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Advice for University Students Dealing with Alcohol Problems


drinkingIf you are a student at university having developed a problem with alcohol, there will be options available to you to overcome this addiction. University should be one of the most enjoyable periods of your life, but alcohol may completely ruin the experience for you. Giving up alcohol at university does involve some unique challenges, but there are viable solutions as long as you are serious about change. Failure to deal with the problem now could have serious implications for your future, so we urge you to stop the progress of addiction now, before it is too late.

Why Do People Develop Alcohol Problems at University?

It is common for individuals at university to overindulge in alcohol. Excessive drinking sessions are definitely unhealthy and risky, but the majority of people do not allow it to interfere with their studies too much and only engage in this behaviour while away at university. Other students develop more serious alcohol problems, which gets in the way of their studies and puts them in real danger of serious consequences.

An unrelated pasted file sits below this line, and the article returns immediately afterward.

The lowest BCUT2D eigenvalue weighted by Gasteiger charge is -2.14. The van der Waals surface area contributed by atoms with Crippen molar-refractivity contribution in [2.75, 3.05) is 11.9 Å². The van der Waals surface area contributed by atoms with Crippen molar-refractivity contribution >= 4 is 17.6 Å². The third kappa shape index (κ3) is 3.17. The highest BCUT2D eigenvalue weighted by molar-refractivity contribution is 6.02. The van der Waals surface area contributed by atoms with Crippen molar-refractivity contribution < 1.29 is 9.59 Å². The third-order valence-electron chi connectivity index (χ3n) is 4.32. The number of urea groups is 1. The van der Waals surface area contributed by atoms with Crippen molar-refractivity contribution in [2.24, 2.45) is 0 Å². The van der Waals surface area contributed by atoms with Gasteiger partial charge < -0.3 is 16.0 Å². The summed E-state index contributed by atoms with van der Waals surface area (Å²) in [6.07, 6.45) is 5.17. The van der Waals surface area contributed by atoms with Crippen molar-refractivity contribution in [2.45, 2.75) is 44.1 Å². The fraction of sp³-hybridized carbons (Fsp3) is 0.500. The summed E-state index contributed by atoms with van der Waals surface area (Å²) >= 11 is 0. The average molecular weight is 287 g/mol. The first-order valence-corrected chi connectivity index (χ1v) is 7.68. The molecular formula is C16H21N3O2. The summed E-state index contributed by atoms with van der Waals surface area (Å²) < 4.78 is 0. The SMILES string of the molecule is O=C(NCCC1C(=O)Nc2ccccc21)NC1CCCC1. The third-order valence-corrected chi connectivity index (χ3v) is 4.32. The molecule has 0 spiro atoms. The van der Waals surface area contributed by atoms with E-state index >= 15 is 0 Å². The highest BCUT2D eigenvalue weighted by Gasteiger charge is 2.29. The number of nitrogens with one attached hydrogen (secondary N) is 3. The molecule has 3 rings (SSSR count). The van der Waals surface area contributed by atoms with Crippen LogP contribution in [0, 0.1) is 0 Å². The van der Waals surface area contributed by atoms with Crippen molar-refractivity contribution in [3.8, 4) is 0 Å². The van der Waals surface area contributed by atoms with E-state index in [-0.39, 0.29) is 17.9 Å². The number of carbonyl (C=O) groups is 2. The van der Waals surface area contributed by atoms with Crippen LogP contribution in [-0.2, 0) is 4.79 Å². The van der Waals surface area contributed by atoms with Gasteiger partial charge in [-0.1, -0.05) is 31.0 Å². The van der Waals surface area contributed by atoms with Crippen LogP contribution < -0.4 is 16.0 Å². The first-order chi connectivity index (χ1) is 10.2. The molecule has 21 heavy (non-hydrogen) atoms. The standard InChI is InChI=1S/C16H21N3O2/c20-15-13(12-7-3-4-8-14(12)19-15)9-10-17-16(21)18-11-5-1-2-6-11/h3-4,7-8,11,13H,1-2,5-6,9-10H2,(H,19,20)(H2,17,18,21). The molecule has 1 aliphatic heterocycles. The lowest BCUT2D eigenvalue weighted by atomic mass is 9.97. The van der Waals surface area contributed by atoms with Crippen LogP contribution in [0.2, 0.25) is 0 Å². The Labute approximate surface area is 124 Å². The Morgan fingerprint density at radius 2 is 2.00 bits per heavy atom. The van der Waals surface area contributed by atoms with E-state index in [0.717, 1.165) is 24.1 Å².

There are many theories about why some individuals develop serious alcohol problems while others do not. It seems likely that some are genetically predisposed to addiction, while those who have experienced emotional, physical, sexual, or mental trauma, would be more at risk. It has also been discovered that the younger people are when they start drinking, the more likely they are to become an alcoholic later on.

Going to university can be incredibly exciting, but there can also be a great deal of stress involved. Students can struggle to meet the requirements of their course, so alcohol can seem like an easy way to let off some steam. There can also be a strong drinking culture at university with plenty of cheap booze and parties. If people have any type of tendency towards addiction, going to university will often mean facing a great deal of temptation.

Problem Drinking or Alcoholism

It is important to be able to distinguish between problem drinking and alcoholism. If you have not yet developed a physical addiction, you may be able to regain control with the help of an addiction counsellor. The most common reason for this type of behaviour is lack of information about the dangers and lack of ideas about more constructive things to do with your time. Drinking too much will always be a serious problem and, if you continue with this behaviour, you are likely to cross the line into addiction.